Now there are several variations to the tale, some gory others quite tame, but thanks to a little bit of research (on wikipedia I might add) Disney adapted the 1697 version by Charles Perrault.
Cinderella, A young ill-treated maiden is forced to live life as a hand maiden after her father dies. Constantly on hand and foot for her evil and incredibly spiteful step-mother and step-sisters, Cinderella the endearing and happy go lucky young woman, very suddenly finds her life turned around when a frustrated king decides it is time for his son, Prince Charming to get married.
Thanks to a couple of cute squeaky mice and the famous words bippity boppity boo, Cinderella is turned from maid to princess in a snap, and then she is whisked away in her iconic glass slippers to a night of love and dancing that she nor the prince will ever forget.
When I think of the story, Cinderella is a simple yet uplifting tell of good things coming to those who wait, but in the case of Cinderella to those who endure. Even though Cinderella’s dream, that one wish of hers wasn’t made quite clear in the actual story and seemed to be hijacked by her love for the prince, It still doesn’t negate the fact that it is a story of hope and belief. Ultimately not giving up on your dreams.
While the story of Cinderella, may not be every woman’s cup of tea due to the fact that, her happy ending comes from her getting married, I would still argue that there is still a lot of good in the story to teach young girls about kindness, enduring and never giving up.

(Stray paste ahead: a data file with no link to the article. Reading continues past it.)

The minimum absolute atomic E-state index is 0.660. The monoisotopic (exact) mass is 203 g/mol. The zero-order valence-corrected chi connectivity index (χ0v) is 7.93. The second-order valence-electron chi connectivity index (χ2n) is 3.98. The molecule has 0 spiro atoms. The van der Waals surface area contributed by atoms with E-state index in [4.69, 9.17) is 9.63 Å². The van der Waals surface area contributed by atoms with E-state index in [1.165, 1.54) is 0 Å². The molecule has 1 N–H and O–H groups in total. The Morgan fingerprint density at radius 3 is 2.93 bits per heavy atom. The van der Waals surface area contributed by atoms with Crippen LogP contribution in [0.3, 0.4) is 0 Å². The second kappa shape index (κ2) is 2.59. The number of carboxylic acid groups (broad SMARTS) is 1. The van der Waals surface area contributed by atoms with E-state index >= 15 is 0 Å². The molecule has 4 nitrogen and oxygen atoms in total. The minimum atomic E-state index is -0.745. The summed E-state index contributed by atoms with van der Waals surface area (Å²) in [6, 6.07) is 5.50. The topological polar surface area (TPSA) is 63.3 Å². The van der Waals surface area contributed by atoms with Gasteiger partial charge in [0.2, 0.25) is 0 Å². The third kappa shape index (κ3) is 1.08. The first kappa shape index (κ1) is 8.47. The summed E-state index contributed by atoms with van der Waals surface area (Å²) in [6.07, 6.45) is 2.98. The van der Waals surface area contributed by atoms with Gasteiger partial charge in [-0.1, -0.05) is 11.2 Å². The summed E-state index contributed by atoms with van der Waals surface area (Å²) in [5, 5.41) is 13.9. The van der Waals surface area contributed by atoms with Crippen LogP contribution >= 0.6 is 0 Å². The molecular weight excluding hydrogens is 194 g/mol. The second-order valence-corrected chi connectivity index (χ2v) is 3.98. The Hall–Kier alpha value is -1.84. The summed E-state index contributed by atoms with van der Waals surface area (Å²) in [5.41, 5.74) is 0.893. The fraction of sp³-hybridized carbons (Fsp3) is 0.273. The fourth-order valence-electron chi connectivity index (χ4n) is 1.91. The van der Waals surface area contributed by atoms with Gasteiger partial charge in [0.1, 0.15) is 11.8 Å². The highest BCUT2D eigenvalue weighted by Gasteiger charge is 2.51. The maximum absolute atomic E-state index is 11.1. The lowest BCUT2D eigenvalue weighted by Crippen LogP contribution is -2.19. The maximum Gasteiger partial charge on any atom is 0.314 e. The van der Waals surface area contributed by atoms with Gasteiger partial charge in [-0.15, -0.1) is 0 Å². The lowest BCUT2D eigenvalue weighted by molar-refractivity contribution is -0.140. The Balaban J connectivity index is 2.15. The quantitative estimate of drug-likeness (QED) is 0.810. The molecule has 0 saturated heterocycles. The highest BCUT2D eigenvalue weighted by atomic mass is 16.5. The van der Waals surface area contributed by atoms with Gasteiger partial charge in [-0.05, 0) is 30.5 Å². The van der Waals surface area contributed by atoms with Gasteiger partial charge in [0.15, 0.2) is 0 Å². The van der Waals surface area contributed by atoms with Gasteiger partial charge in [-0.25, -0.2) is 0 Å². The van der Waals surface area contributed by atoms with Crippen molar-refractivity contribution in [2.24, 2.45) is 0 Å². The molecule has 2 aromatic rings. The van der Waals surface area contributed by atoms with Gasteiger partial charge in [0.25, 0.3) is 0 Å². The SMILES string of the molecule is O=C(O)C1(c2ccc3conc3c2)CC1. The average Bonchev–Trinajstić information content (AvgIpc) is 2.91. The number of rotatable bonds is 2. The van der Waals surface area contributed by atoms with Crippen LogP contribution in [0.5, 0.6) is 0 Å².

Now some of my criticism actually lie in two things Gus, the mouse and the original story. I remember as a child, Gus being so stupid that it annoyed me a great deal and stopped Cinderella from being my most favourite disney classic, but then to be reminded just how infuriatingly stupid he was just never made me appreciate his character or really get into some bit of the story that involved him doing anything meaningful.
Second is the prince not remembering what the girl he fell in love with looked like, and it being decided by who could fit their feet in first rather than just finding the woman who had the missing slipper. Prince Charming were you really going to marry the red haired vixen over the blonde bun haired damsel you were dancing with the night before?
No? Of course not!
As always Disney have the trademark of outlining their characters design’s respective colours rather than outlining in black or brown. This gives for a more softer look and more appealing character designs that capture the eyes in a non-intrusive way.
The designs of characters are quite simple designs making use of basic shapes to introduce archetypes, opting for simpler character designs allowed for more detailed and extravagant backgrounds.
With the most stunning scene being Cinderella at the ball. The shift from a golden washed ballroom to the dazzling blue evening garden. This scene will surely carry you away to a dreamy state of romance.
The animator’s for Cinderella really showed off how well they can animate. The animation is masterfully done, the fluidity, the appeal, the essence of characters is all well captured.
Movements are lively and feel very real and this is due to the fact that a lot of the animation comes from studying real people interacting and moving.